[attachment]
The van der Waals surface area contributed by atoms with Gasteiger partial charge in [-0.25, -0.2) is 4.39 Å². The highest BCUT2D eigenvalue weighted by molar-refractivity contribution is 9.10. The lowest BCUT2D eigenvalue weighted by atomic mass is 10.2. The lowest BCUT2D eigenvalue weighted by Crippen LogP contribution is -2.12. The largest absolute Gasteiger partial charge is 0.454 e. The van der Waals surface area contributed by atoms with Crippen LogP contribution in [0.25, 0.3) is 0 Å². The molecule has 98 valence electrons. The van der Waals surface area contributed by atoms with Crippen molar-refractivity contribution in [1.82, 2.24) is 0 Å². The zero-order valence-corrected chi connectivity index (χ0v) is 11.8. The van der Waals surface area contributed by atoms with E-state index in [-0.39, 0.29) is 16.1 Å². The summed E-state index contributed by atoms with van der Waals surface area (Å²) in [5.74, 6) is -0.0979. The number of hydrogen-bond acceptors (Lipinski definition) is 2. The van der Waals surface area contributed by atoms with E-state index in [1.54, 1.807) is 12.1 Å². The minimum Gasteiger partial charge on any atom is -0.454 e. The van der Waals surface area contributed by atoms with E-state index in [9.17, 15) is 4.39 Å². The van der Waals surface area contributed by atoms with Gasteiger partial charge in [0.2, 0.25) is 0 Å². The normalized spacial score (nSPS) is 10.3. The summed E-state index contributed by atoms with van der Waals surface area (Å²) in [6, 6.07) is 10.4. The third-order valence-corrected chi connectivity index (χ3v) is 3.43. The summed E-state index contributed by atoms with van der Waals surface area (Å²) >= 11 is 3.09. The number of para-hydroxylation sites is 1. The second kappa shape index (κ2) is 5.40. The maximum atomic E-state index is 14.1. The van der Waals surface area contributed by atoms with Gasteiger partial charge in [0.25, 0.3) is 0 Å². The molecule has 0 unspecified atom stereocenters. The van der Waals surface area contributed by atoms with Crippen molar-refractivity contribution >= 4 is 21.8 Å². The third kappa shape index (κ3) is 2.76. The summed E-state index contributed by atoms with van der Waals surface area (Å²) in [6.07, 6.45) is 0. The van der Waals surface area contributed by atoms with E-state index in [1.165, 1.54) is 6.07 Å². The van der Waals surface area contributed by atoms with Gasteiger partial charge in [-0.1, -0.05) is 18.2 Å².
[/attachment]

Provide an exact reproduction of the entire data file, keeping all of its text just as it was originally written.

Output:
The van der Waals surface area contributed by atoms with Gasteiger partial charge in [-0.25, -0.2) is 4.39 Å². The highest BCUT2D eigenvalue weighted by molar-refractivity contribution is 9.10. The lowest BCUT2D eigenvalue weighted by atomic mass is 10.2. The lowest BCUT2D eigenvalue weighted by Crippen LogP contribution is -2.12. The largest absolute Gasteiger partial charge is 0.454 e. The van der Waals surface area contributed by atoms with Crippen LogP contribution in [0.25, 0.3) is 0 Å². The molecule has 98 valence electrons. The van der Waals surface area contributed by atoms with Crippen molar-refractivity contribution in [1.82, 2.24) is 0 Å². The zero-order valence-corrected chi connectivity index (χ0v) is 11.8. The van der Waals surface area contributed by atoms with E-state index in [-0.39, 0.29) is 16.1 Å². The summed E-state index contributed by atoms with van der Waals surface area (Å²) in [5.74, 6) is -0.0979. The number of hydrogen-bond acceptors (Lipinski definition) is 2. The van der Waals surface area contributed by atoms with E-state index in [1.54, 1.807) is 12.1 Å². The minimum Gasteiger partial charge on any atom is -0.454 e. The van der Waals surface area contributed by atoms with E-state index in [9.17, 15) is 4.39 Å². The van der Waals surface area contributed by atoms with Gasteiger partial charge in [0.2, 0.25) is 0 Å². The normalized spacial score (nSPS) is 10.3. The summed E-state index contributed by atoms with van der Waals surface area (Å²) in [6, 6.07) is 10.4. The third-order valence-corrected chi connectivity index (χ3v) is 3.43. The summed E-state index contributed by atoms with van der Waals surface area (Å²) >= 11 is 3.09. The number of para-hydroxylation sites is 1. The second kappa shape index (κ2) is 5.40. The maximum atomic E-state index is 14.1. The van der Waals surface area contributed by atoms with Gasteiger partial charge in [0.25, 0.3) is 0 Å². The molecule has 0 unspecified atom stereocenters. The van der Waals surface area contributed by atoms with Crippen molar-refractivity contribution >= 4 is 21.8 Å². The third kappa shape index (κ3) is 2.76. The summed E-state index contributed by atoms with van der Waals surface area (Å²) in [6.07, 6.45) is 0. The van der Waals surface area contributed by atoms with E-state index in [1.165, 1.54) is 6.07 Å². The van der Waals surface area contributed by atoms with Gasteiger partial charge in [-0.1, -0.05) is 18.2 Å².